— Lippincott's Magazine, December, 1885 • Various

... the mantelpiece and a silver travelling-lamp on the dressing-table threw a soft light on little articles of luxury, and photographs in jewelled frames, and a couple of well-bound books, and a gilt clock marking the half-hour after midnight. A wood fire burned in the wide chimney-place, and before it a rug was spread. At one side there was a huge mahogany four-post bedstead, and there, propped up by the pillows, lay the noblest-looking woman that ...
— The Unknown Quantity - A Book of Romance and Some Half-Told Tales • Henry van Dyke

... he took us, and we could have secured hundreds of brilliantly coloured birds, but we only shot a few large ones, such as we knew to be good food, ready for our halt by the camp fire, for it seemed that we were not to return ...
— Nat the Naturalist - A Boy's Adventures in the Eastern Seas • G. Manville Fenn

... to kindle the fire was such a long time about it, owing to the damp tinder, that Dame Zudar impatiently snatched the flint and steel out of his hands, struck away at it till she had ignited the tinder, then thrust it with her own hand in the ...
— The Day of Wrath • Maurus Jokai

... the moon, and that when he ceased speaking it was quite obscured by this cloud, so that the Vale of Bones was plunged in a deep twilight that was almost darkness. Further, in a nervous kind of way, he did something more to his wizard's fire which again caused it to throw out a fan of smoke that hid him and the execution rock in front of ...
— Finished • H. Rider Haggard

... many had sought the golden box, the receptacle (as the Aethiopians know) of poems of fabulous value; and their doom is still the common talk of Arabia. On the other hand, it was lonely to sit around the camp-fire by ...
— The Book of Wonder • Edward J. M. D. Plunkett, Lord Dunsany

... such a manner that his name might go down to posterity not altogether blasted. If Florence would consent to live at Tretton, then could he remain there. He thought it over as he stood there with his back to the fire, and he told himself that with Florence the first year would be possible, and that after the first year the struggle would cease to be a struggle. He knew himself, he declared, and he made all manner ...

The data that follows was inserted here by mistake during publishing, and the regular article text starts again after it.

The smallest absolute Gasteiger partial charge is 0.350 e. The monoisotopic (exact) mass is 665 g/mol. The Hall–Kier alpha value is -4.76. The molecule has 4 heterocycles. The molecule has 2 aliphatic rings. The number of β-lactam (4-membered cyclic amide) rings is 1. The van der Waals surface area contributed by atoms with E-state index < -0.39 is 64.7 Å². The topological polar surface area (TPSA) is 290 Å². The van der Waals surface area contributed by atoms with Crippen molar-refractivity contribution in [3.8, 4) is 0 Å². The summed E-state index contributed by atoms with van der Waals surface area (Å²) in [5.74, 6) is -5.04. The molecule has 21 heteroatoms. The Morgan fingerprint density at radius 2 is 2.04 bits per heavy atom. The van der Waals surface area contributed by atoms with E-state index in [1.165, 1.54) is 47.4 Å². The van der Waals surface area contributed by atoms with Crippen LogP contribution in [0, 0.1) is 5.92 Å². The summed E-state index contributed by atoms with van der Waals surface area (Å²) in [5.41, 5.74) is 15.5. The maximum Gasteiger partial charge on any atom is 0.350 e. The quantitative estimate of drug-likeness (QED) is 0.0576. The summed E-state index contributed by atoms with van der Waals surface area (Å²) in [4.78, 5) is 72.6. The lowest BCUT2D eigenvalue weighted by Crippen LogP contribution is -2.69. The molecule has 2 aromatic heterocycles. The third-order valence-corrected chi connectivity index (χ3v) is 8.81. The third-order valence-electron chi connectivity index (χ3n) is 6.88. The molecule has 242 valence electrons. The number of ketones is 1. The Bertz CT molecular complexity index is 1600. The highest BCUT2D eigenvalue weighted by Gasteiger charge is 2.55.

— Mr. Scarborough's Family • Anthony Trollope

... of land in one body, and have no outlying farms. They have a saw-mill, and make brooms, broom-handles, and stocking yarn. But their chief sources of income arise from supplying milk and vegetables to Cleveland, as well as fire-wood, and some lumber, and they keep fine stock. They used to make wooden ware. Their dairy brought them in $2300 last year. They employ ...
— The Communistic Societies of the United States • Charles Nordhoff

... of the meat we gave to the Indians, to whom it was a real luxury, as they scarcely taste flesh once in a month. They immediately prepared a large fire of dried wood, on which was thrown a number of smooth stones from the river. As soon as the fire went down and the stones were heated, they were laid next to each other in a level position, and covered with a quantity of pine branches, ...
— First Across the Continent • Noah Brooks

... scrap to his grandfather, and a long letter from the grandfather to him written from Dublin, which lovingly conjures up a picture of the interior at Sloane Street, with 'Cousin' (Miss Folkard) stirring the fire, 'Charley-boy' settling down his head on his mother's lap, and 'grandmamma' (his mother's mother, Mrs. Chatfield) ...
— The Life of the Rt. Hon. Sir Charles W. Dilke V1 • Stephen Gwynn

... now; but see what a large fire there is here, out of doors there is no fire, and the cold wind blows; and if you have no warm coat on, you will ...